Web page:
Bird Custody: What Happens To Our Pet In Divorce?

When a couple has children, and they are getting divorced, they set up a child custody schedule to determine where their children will sleep at night.  But what happens when spouses have a bird?  Will a Tampa Bay divorce judge set up a “bird custody” schedule?

Bird Custody

Bird Custody

No, a judge will not create a bird custody schedule, but a couple can agree to such a schedule through a private form of dispute resolution such as collaborative divorce.

Birds, like dogs, cats, hamsters, bunnies, and other animals, are seen as personal property under Florida divorce law.  And just like other personal property (lamps, furniture, computers, etc.), a judge does not have the authority to create a schedule.  Rather, under Florida’s “equitable distribution” scheme, a judge only has the authority to give a bird to one spouse or the other.

However, divorcing spouses can agree to a bird custody schedule, and that agreement can become legally enforceable.  One of the best ways to reach this agreement is through the collaborative divorce process.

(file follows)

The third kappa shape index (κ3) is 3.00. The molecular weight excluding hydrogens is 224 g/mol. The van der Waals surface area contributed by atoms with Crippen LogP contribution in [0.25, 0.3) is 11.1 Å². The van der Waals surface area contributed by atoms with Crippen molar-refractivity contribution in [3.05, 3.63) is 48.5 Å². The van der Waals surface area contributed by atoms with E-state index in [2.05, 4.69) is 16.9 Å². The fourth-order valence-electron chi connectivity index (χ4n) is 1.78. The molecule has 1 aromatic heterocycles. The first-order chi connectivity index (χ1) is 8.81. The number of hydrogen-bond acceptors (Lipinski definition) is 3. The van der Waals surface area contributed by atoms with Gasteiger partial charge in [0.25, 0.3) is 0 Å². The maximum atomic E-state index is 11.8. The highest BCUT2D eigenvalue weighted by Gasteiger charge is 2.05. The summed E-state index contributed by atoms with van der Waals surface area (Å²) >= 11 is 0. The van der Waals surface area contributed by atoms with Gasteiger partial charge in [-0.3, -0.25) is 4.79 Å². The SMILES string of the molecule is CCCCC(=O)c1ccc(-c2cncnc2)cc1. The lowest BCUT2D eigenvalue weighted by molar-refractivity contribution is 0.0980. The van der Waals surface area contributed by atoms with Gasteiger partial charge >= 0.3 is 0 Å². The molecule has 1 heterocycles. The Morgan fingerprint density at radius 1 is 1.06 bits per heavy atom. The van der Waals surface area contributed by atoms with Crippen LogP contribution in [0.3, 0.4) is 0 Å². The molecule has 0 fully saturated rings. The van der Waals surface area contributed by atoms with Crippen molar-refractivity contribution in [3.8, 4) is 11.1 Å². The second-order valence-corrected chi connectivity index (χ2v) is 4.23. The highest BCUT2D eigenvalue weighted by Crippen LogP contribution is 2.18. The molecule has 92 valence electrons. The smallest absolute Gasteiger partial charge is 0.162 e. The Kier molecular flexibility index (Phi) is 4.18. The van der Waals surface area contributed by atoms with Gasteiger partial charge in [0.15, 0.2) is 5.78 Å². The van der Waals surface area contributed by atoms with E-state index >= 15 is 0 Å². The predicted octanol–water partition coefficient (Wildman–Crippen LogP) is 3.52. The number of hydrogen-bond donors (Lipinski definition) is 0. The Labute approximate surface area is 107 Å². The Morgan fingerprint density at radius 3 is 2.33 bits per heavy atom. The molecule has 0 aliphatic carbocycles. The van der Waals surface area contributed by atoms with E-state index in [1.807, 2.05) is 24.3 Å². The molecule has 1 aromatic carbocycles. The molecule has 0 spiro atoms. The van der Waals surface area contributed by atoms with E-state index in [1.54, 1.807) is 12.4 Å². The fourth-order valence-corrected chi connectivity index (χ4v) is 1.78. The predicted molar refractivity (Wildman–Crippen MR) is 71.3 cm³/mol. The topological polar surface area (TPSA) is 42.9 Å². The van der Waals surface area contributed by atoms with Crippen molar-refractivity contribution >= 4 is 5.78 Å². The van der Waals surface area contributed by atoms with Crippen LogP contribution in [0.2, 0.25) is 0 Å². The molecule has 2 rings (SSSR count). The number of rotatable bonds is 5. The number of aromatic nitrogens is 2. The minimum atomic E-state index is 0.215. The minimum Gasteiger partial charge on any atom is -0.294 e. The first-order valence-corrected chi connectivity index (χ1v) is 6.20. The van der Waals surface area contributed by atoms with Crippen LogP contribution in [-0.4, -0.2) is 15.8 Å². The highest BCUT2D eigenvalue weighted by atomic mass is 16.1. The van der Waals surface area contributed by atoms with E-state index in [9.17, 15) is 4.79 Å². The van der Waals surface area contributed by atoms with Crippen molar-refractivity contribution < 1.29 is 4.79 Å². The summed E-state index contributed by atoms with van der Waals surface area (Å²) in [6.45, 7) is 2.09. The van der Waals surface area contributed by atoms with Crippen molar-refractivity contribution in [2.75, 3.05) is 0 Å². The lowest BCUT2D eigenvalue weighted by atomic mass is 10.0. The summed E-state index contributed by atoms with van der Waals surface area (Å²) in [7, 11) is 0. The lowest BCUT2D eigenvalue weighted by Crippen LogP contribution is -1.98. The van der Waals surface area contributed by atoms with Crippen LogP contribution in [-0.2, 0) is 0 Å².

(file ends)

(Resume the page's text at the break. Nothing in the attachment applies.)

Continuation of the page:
In collaborative divorce, each spouse is represented by his or her own attorney.  However, unlike typical divorce lawyers, the collaborative attorneys agree that they will only participate in out-of-court dispute resolution.  In practical terms, this means that no time, energy, or money is spent on fighting in court, or even preparing to fight in court.

This also means that the collaborative attorneys are open to creative solutions for their clients’ issues, including bird custody schedules.

If you have questions about how you can get through divorce privately via the collaborative process, schedule a time to sit down with Adam B. Cordover by calling us at (813) 443-0615, or CLICK HERE to fill out our contact form.

Adam B. Cordover is an international leader in collaborative practice and teaches attorneys, psychologists, licensed mental health counselors, social workers, financial planners, and accountants how to offer collaborative services.  Further, Adam is co-author of an upcoming American Bar Association book on collaborative law.